I've also heard from folks at Venice who think Black Swan is a junky horror show and [Natalie] Portman way too strident. Me, I'm of two minds about a movie that wants to be a nail-ripping thriller and a statement on an artist's unholy communion with her role. It's reminiscent of older, better movies: the late-'40s backstage dramas A Double Life (Ronald Colman plays Othello, becomes fatally jealous of his actress ex-wife) and the classic ballet melodrama The Red Shoes; and of films about tender, troubled psyches in the films — I won't say which ones — of Roman Polanski, Dario Argento, Brian De Palma, David Cronenberg and David Fincher. Black Swan also takes a view of women that might kindly be described as old-fashioned.

JULIA'S EYES SUGGESTS DE PALMA, SAYS SALON CRITIC
And finally, Salon's Andrew O'Hehir sees a De Palma influence in the Guillermo del Toro-produced Julia's Eyes, a horror film directed by Guillem Morales. O'Hehir writes that Julia's Eyes, "which reassembles much of the creative team that made The Orphanage in 2007," is "altogether a chillier, slicker and colder affair, formal and beautiful in composition and shot through with a sadistic eroticism that strongly suggests Brian De Palma." O'Hehir concludes, "I doubt this project occupied much of del Toro's attention, and it's fundamentally an exercise in genre and style -- but what style! The brooding skies and gray-green trees, the closely packed prewar houses, the naked bodies in a locker room full of blind women, the deepening shadows as Julia's sight gives way and evil comes ever closer. Even the deep, dark crimson when we finally see blood. (Despite this movie's moodiness, it's not without its share of gruesome gore.) In the long arc of Guillermo del Toro's career, Julia's Eyes is a minor side project -- but we can only wish that one in 20 American horror films were this well made."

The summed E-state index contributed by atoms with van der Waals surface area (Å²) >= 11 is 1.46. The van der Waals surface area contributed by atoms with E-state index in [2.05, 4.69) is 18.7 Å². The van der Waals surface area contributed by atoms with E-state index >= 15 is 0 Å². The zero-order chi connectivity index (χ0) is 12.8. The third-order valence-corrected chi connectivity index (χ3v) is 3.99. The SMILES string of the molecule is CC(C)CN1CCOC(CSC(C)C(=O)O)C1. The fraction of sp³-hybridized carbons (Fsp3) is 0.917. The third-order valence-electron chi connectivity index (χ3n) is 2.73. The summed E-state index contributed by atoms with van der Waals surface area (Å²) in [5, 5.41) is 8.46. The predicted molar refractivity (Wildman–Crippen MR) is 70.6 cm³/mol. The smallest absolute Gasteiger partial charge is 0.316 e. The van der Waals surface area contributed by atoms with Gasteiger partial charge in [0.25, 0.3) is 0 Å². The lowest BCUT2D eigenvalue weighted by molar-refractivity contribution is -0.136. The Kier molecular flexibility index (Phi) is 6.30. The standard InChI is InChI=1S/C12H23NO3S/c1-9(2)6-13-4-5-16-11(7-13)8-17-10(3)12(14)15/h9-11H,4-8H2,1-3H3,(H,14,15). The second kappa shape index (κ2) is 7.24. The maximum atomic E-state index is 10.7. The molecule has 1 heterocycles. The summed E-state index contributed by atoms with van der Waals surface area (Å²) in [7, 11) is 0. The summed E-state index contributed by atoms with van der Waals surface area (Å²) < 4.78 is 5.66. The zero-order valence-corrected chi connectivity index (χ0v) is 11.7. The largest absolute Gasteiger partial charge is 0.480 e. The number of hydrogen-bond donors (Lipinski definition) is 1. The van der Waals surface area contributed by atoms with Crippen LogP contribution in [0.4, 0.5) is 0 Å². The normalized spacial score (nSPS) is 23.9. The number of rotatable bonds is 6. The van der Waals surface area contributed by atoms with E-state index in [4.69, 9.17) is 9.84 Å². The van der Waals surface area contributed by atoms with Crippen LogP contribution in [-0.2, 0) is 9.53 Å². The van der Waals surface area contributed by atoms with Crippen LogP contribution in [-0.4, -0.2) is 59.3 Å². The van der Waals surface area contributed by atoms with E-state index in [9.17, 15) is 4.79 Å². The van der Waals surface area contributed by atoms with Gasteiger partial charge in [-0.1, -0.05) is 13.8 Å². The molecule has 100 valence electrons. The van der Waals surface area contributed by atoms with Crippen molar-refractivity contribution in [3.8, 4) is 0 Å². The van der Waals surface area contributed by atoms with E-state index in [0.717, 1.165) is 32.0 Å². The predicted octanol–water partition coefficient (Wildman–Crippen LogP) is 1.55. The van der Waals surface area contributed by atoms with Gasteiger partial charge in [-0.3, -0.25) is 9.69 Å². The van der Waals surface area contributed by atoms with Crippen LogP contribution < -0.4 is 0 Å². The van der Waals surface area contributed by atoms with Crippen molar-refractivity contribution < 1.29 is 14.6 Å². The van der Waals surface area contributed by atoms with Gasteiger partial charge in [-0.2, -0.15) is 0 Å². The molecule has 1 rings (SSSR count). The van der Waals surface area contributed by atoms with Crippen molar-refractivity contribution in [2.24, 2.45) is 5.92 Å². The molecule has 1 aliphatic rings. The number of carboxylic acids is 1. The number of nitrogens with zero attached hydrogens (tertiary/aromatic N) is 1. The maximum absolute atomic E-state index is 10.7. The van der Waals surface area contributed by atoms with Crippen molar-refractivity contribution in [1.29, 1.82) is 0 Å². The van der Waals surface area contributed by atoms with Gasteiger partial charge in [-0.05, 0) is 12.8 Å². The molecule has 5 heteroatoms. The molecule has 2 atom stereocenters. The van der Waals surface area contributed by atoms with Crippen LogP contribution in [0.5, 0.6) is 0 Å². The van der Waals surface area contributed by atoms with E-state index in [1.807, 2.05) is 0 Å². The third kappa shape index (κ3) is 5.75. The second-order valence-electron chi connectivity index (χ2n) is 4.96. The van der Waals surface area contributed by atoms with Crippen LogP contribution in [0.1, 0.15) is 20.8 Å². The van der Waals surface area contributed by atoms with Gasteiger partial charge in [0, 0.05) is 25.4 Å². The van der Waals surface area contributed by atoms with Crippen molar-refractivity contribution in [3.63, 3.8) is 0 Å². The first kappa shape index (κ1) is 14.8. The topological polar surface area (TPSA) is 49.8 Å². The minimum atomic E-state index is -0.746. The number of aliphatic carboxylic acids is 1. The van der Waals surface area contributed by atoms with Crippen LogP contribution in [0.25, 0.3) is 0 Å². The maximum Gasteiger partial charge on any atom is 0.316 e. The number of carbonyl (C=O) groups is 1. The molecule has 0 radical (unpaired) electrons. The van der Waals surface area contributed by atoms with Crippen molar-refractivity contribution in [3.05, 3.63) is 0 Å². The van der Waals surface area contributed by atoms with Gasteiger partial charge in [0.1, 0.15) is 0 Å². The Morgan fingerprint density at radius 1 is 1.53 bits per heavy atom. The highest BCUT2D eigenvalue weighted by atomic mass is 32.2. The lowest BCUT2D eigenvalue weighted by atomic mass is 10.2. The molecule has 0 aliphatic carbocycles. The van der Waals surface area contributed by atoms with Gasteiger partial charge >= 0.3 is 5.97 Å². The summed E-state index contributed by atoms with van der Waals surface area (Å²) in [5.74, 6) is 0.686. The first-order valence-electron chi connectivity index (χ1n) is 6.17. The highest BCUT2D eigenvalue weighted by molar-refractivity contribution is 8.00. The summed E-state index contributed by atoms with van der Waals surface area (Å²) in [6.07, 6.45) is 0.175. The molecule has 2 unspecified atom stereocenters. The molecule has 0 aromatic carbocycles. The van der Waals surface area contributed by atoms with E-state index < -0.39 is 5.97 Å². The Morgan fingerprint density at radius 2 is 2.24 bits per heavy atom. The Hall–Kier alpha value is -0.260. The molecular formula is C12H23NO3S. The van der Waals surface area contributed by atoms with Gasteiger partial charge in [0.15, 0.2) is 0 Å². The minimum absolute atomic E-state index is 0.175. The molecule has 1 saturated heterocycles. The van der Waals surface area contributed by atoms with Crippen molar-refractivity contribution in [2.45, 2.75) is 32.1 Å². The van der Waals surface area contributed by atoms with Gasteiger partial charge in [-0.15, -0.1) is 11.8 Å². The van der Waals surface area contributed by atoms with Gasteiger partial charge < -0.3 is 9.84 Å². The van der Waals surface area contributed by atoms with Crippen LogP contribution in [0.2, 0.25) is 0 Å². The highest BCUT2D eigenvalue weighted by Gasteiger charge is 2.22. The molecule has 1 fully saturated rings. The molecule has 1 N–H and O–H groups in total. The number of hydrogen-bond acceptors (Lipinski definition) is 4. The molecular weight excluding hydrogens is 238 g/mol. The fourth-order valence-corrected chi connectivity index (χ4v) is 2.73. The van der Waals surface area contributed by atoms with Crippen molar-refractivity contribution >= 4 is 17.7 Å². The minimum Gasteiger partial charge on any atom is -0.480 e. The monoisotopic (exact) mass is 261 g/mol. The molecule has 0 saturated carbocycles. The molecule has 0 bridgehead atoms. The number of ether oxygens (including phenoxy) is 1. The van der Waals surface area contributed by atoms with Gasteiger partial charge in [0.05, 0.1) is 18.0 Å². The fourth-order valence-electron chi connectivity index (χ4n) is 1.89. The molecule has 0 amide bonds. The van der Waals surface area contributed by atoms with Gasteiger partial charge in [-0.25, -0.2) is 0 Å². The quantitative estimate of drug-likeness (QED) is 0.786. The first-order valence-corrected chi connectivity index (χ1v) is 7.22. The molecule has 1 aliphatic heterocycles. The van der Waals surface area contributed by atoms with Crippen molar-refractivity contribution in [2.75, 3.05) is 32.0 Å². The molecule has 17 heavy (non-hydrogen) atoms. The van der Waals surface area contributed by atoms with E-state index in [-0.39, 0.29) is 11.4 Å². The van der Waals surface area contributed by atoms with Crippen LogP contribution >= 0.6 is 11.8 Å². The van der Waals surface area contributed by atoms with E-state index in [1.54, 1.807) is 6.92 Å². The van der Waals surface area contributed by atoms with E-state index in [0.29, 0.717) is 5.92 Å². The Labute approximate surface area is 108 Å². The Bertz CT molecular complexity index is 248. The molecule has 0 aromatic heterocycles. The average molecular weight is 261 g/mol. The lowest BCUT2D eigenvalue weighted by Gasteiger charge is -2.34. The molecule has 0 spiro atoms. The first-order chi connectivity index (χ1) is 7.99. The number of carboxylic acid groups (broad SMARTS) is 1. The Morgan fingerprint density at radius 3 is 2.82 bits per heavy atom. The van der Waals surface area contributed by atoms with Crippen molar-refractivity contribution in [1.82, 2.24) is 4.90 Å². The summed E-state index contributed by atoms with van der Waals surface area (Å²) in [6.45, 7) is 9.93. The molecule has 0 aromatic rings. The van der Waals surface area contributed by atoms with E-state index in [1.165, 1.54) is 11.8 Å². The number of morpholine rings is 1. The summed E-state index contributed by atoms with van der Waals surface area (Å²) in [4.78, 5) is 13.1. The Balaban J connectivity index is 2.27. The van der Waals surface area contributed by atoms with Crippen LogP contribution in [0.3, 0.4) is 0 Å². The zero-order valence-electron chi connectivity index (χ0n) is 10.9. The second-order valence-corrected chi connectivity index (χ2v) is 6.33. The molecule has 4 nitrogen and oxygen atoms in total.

Posted by Geoff at 11:24 AM CDT
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Monday, September 13, 2010
ELI ROTH SAW SCARFACE 56 TIMES
ENJOYED CONTEMPLATING BACK-STORIES OF THE MINOR CHARACTERS